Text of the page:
Genetic effects on total phenolics, condensed tannins and non-structural carbohydrates in loblolly pine (**Pinus taeda** L.) needles
Faculty of Sciences. Biology
Tree physiology. - Victoria
, p. 831-842
University of Antwerp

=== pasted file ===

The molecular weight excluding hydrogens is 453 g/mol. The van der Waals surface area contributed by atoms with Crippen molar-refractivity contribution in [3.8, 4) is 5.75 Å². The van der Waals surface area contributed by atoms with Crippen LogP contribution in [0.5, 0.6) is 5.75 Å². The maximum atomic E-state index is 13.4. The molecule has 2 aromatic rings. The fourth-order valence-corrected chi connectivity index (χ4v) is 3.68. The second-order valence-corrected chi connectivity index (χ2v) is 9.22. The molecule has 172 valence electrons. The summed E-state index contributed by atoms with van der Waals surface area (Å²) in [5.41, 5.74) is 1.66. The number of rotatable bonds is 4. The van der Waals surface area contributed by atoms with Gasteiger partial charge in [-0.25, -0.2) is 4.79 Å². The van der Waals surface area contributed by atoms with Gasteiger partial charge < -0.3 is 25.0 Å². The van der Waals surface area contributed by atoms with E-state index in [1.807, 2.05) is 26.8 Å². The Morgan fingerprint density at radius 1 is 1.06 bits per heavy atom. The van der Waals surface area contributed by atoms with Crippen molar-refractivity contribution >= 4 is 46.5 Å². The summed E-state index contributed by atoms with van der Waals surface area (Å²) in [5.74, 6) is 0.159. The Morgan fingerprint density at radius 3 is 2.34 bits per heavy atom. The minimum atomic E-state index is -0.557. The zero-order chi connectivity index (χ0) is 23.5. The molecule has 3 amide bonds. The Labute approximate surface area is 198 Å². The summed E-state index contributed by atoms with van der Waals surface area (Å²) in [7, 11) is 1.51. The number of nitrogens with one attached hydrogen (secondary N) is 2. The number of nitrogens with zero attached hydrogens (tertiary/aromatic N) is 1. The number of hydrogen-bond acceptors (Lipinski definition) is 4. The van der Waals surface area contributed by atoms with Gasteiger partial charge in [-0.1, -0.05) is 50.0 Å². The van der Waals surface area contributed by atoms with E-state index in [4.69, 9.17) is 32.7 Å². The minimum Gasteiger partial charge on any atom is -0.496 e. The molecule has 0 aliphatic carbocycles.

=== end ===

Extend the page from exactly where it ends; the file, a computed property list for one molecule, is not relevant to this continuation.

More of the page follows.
Carbon allocation to soluble phenolics (total phenolics, proanthocyanidins (PA)) and total non-structural carbohydrates (TNC; starch and soluble sugars) in needles of widely planted, highly productive loblolly pine (Pinus taeda L.) genotypes could impact stand resistance to herbivory, and biogeochemical cycling in the southeastern USA. However, genetic and growth-related effects on loblolly pine needle chemistry are not well characterized. Therefore, we investigated genetic and growth-related effects on foliar concentrations of total phenolics, PA and TNC in two different field studies. The first study contained nine different genotypes representing a range of genetic homogeneity, growing in a 2-year-old plantation on the coastal plain of North Carolina (NC), USA. The second study contained eight clones with different growth potentials planted in a 9-year-old clonal trial replicated at two sites (Georgia (GA) and South Carolina (SC), USA). In the first study (NC), we found no genetic effects on total phenolics, PA and TNC, and there was no relationship between genotype size and foliar biochemistry. In the second study, there were no differences in height growth between sites, but the SC site showed greater diameter (diameter at breast height (DBH)) and volume, most likely due to greater tree mortality (lower stocking) which reduced competition for resources and increased growth of remaining trees. We found a significant site × clone effect for total phenolics with lower productivity clones showing 2730% higher total phenolic concentrations at the GA site where DBH and volume were lower. In contrast to the predictions of growthdefense theory, clone volume was positively associated with total phenolic concentrations at the higher volume SC site, and PA concentrations at the lower volume GA site. Overall, we found no evidence of a trade-off between genotype size and defense, and genetic potential for improved growth may include increased allocation to some secondary metabolites. These results imply that deployment of more productive loblolly pine genotypes will not reduce stand resistance to herbivory, but increased production of total phenolics and PA associated with higher genotype growth potential could reduce litter decomposition rates and therefore, nutrient availability.